When choosing gum or mints, deciding between peppermint and spearmint often depends on taste. Peppermint has more menthol and a highly intense flavor, while the taste of spearmint is subtle and sweeter.
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But when choosing tea, there’s more to consider than just flavor. Different teas offer distinct health benefits — and spearmint tea brings a lot to the table.
“The best thing about tea is that it’s affordable, readily available and easy to make,” says registered dietitian Natalie Romito, RDN, LD. “That means anyone can enjoy the benefits of spearmint tea.”
Spearmint (Mentha spicata), like peppermint, is a type of mint. The concentrated forms of different kinds of mint may offer similar health benefits. But spearmint leaves have unique health benefits that make its tea stand out.
Romito shares what you need to know about your soothing cup of spearmint tea.
Spearmint tea is naturally sugar-free and doesn’t contain caffeine. It can help you stay hydrated and provides a healthy, flavorful alternative to water.
Fresh spearmint contains vitamins and vital nutrients but only in small amounts — it would be hard to get the recommended daily amount from spearmint tea alone. But spearmint tea contains antioxidants, which protect the cells from damage due to free radicals.
Spearmint tea is an excellent source of:
“Black tea is known to be high in antioxidants. But if you don’t like the taste of black tea, spearmint tea is a great alternative and has a comparable number of antioxidants,” Romito says. “And all teas help lower inflammation and reduce the risk of numerous diseases, including cancer, diabetes and heart disease.”
Experts haven’t studied the benefits of spearmint tea as widely as the health benefits of other types of tea. But research related to a few specific health conditions is promising.
To gain the benefits of spearmint tea, Romito says it’s important to pay attention to the amount of tea needed to get that benefit.
“A lot of the studies for spearmint tea used 5 grams of tea a day, equivalent to three or four standard tea bags,” she says. “Measure loose-leaf tea in grams using a food scale.”
What can spearmint tea help with?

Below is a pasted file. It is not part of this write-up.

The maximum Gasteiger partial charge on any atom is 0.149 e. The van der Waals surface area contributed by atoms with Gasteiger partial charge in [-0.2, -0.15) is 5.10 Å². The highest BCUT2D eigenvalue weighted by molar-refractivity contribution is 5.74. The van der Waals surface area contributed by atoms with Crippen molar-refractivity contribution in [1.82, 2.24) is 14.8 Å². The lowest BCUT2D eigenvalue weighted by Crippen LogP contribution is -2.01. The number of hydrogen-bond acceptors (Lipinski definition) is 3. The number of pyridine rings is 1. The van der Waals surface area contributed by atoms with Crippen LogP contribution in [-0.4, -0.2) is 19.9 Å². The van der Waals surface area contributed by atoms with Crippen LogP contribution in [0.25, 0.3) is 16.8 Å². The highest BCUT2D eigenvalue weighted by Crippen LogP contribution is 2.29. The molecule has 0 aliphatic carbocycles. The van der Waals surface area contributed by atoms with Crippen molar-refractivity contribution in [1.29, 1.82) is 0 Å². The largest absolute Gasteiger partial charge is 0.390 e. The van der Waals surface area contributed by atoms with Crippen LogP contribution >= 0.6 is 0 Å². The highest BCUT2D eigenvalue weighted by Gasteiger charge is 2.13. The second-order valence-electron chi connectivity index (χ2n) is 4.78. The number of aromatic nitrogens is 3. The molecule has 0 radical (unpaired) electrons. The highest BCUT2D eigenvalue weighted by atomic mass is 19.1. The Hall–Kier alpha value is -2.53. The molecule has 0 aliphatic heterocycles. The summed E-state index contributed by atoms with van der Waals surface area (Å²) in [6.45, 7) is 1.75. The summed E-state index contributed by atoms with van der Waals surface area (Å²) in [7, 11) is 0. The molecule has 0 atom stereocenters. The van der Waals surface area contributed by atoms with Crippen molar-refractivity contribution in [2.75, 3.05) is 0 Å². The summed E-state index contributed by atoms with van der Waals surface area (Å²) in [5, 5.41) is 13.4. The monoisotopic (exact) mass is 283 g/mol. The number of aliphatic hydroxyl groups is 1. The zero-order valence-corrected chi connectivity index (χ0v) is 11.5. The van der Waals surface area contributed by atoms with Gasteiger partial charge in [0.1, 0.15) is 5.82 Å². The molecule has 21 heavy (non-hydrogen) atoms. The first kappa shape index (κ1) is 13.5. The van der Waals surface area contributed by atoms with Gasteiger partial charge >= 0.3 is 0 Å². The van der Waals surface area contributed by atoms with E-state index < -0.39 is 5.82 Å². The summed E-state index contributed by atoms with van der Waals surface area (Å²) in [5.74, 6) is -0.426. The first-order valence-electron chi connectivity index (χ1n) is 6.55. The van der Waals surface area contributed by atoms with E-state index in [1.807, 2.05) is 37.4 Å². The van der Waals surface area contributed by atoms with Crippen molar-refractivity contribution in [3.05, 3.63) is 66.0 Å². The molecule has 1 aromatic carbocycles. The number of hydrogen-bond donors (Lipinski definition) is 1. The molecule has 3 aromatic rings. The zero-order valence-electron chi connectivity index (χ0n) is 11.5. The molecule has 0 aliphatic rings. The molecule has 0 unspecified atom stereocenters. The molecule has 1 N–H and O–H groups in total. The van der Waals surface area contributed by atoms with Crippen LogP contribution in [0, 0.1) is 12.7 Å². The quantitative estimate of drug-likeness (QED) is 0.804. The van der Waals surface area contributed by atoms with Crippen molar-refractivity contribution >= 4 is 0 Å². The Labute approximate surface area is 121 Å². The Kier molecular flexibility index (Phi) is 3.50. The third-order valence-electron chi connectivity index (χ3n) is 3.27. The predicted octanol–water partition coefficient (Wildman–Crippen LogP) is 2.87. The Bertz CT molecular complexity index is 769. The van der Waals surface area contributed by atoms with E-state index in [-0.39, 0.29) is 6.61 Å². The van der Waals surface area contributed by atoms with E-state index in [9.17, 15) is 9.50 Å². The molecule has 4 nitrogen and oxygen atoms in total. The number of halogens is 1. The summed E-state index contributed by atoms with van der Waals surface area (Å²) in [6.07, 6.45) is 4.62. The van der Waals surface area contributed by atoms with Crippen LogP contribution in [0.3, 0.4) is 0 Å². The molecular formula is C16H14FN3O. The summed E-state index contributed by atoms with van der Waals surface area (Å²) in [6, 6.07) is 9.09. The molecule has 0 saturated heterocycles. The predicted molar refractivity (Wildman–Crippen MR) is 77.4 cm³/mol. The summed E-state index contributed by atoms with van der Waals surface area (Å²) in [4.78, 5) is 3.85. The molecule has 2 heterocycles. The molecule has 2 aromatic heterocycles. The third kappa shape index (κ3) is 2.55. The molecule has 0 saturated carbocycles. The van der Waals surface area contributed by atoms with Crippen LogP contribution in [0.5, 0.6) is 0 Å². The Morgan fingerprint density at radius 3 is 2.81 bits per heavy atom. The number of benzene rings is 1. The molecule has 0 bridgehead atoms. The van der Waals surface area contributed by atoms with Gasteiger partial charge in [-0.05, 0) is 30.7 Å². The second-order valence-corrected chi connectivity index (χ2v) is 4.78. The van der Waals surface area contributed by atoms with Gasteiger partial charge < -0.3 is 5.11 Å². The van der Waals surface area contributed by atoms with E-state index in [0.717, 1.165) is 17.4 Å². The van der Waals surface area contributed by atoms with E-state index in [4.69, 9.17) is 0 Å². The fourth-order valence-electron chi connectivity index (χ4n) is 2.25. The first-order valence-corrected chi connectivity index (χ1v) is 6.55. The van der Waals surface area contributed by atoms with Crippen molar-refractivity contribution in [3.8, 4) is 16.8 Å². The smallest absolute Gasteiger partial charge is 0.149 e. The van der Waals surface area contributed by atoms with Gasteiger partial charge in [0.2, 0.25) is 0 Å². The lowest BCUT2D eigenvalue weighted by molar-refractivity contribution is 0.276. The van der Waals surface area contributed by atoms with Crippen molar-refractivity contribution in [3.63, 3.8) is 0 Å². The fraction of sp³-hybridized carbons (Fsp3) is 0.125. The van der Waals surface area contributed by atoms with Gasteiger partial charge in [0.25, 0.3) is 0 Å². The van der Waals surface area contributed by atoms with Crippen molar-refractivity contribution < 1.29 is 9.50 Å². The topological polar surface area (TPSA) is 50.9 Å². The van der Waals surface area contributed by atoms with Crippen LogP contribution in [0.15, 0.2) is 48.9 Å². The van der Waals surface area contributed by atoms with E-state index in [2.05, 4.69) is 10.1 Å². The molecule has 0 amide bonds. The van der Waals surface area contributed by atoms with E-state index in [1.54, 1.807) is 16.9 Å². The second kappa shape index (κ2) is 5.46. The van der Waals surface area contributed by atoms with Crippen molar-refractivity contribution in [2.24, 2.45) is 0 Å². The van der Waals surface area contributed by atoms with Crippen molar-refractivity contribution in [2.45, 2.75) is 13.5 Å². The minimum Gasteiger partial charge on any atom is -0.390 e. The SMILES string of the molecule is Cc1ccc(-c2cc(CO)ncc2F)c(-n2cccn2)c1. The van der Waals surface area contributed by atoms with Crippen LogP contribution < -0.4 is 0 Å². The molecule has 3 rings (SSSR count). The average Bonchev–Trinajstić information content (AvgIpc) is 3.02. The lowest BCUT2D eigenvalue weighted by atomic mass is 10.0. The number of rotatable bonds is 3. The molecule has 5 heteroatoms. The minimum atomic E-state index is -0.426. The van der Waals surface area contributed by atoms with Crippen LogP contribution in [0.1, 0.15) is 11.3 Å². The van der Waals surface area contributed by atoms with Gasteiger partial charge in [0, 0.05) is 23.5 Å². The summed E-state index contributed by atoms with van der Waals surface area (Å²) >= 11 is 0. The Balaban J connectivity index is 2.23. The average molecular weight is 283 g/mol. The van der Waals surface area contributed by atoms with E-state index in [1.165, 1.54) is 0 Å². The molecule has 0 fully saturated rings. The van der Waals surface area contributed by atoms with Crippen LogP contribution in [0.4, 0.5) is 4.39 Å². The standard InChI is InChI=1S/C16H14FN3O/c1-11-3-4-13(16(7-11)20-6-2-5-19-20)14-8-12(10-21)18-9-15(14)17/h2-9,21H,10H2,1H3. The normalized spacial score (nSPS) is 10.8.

As many as 5 million women and people assigned female at birth (AFAB) in the United States live with polycystic ovary syndrome (PCOS) — a condition marked by severe hormonal imbalance. People with PCOS typically have:
“Multiple studies have shown that spearmint tea can benefit people AFAB who have a hormonal imbalance due to PCOS,” Romito says. “It helps bring testosterone levels back into the normal range, which may improve some of the symptoms associated with high testosterone.”
In one study, people with PCOS drank spearmint tea twice a day. After a month, they had lower levels of testosterone and higher levels of LH and FSH compared with participants who drank placebo tea.
But you may see results sooner than that. In another study, people with hormonal imbalances saw improvement after just five days of drinking spearmint tea.
“The benefit likely depends on how far out of normal range your numbers are,” Romito says. “If your testosterone levels are a little high, the tea may be enough. If they are very high, you may need additional medication to see improvement.”
Some people AFAB experience excessive hair growth (hirsutism). The dark, coarse hair typically grows on their face, breasts and stomach.
Approximately 5% to 10% of people AFAB of reproductive age experience hirsutism. It can be a side effect of some medications and a symptom of other conditions. But half of those who have it also have excess male hormones. The extra hormones overstimulate hair follicles.
“One of the symptoms of PCOS and hormonal imbalance can be excessive hair growth,” Romito shares. “But that symptom decreases and even goes away when you lower the testosterone level.”
Spearmint tea can help. In the same study that found drinking spearmint tea lowers testosterone, participants also reported reduced hirsutism.
One of the antioxidants in spearmint tea, rosmarinic acid, provides powerful benefits for joint pain and stiffness. Research shows that people with osteoarthritis who drank spearmint tea containing a high level of rosmarinic acid significantly reduced their joint pain and stiffness.
But your joints will benefit even if you don’t have access to tea high in rosmarinic acid. Study participants who drank generic spearmint tea purchased at their local supermarket found that their joint stiffness greatly improved.
While there’s limited research on spearmint tea, experts have found other possible health benefits associated with spearmint extract and essential oils.
“Essential oils and extracts can be more concentrated, which can change the impact on your body,” Romito notes. “With humans specifically, studies looking at essential oils are very different from studies focusing on teas.”
The research on spearmint extract and essential oils — which includes both human and animal studies — finds that those substances may help:
Additionally, spearmint may provide some of the same benefits as mint — both part of the Mentha plant family. But at this point, there isn’t enough research to be sure.
Experts find minimal risks associated with drinking spearmint tea. For most people, it’s OK to have multiple cups daily.
But some people should be careful about how much spearmint tea they drink. Children and people who are pregnant should consult their healthcare provider, as there’s no conclusive evidence that spearmint tea is safe for them. Romito also suggests limiting or avoiding spearmint tea if you have:
“Spearmint tea can worsen these conditions if you have too much or drink it too often,” Romito cautions. “But if you like spearmint tea, ask your healthcare provider if it’s safe to have it occasionally in small amounts. It’s often all about the dose.”